Executed in 2006, For the Love of God (D.A.B.D.A.) is a working drawing for the diamond-encrusted platinum cast of a human skull that Damien Hirst exhibited to such press attention in 2007. That sculpture, entitled For the Love of God, was shown at the White Cube in Hirst's playfully-named Beyond Belief exhibition, where it was offered with a much-publicised price-tag of 50 million and fêted as the most expensive work of art ever sold.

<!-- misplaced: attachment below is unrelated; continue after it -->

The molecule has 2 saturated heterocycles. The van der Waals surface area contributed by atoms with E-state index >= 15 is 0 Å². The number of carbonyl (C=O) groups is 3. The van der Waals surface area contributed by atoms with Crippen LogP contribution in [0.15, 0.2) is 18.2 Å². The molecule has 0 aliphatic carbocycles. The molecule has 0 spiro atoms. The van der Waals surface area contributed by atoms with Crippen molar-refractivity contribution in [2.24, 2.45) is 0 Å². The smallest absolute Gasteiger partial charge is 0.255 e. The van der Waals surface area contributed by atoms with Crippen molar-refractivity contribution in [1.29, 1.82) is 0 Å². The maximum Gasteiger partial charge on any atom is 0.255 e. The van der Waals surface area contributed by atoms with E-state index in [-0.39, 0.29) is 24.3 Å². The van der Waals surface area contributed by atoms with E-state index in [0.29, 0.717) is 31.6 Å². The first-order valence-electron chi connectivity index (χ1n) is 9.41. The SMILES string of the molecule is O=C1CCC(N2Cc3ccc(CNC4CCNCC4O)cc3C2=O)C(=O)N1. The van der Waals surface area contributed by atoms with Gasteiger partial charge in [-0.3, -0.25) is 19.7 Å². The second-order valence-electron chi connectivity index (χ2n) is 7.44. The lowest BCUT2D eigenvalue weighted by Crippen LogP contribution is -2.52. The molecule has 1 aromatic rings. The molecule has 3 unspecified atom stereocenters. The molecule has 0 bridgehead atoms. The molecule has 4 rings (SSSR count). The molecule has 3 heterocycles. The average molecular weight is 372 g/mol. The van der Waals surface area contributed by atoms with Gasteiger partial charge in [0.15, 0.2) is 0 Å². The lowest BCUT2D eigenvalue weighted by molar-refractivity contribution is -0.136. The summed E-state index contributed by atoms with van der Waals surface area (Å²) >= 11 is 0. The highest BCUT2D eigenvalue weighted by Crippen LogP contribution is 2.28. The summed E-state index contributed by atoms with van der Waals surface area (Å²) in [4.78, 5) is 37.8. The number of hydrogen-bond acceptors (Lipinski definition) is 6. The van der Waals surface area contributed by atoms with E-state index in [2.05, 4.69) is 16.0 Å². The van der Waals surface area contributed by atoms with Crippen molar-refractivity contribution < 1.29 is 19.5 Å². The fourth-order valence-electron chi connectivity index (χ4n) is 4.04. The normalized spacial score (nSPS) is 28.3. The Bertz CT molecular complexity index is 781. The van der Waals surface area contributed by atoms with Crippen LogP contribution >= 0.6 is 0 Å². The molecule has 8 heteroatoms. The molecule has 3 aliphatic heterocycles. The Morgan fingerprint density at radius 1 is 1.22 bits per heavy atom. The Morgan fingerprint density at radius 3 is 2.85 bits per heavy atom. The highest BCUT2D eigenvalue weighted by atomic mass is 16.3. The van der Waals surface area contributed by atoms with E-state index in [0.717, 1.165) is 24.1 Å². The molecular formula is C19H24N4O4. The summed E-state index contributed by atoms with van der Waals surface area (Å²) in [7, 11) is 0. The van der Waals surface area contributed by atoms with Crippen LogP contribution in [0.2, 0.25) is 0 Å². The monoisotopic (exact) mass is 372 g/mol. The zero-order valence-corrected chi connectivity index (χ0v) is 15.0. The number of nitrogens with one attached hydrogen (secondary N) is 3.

In the hypnotic, shimmering surface of For the Love of God, Hirst evokes the elusive earthly refuges of wealth and of beauty. The sculpture was in part inspired by a turquoise skull in the British Museum, but Hirst has granted it a new contemporary currency, taking that sense of mystical treasure to a new, twenty-first-century extreme of opulence and thereby invoking questions of belief, mortality and indeed wealth. Hirst has long explored the modern, more secular substitutes for the religious belief that provided much wider comfort in days of yore as we try to avoid death, or the fear of death, through science, medicine and even art. These notions are explored in the title of this drawing: D.A.B.D.A. is an acronym published in Elizabeth Kübler-Ross' 1969 book, On Death and Dying, standing for the five stages for coming to terms with dying, namely Denial; Anger; Bargaining; Depression; Acceptance. In For the Love of God, Hirst dismantled, analysed and explored modern notions of death and denial in a world that plays increasing tribute to the mystifying power of technology, and even of artworks, to prolong some sense of life. The hoped-for power to fend off the oblivion of death is captured in that bling bling talisman which, as Hirst has noted in For the Love of God (D.A.B.D.A.), is a 'decoration against death.' Crucially, the self-evident mortality implied by the skull in For the Love of God is off-set by the diamonds and metal of the sculpture: the durability of those materials allows Hirst to lay his claim to the eternal.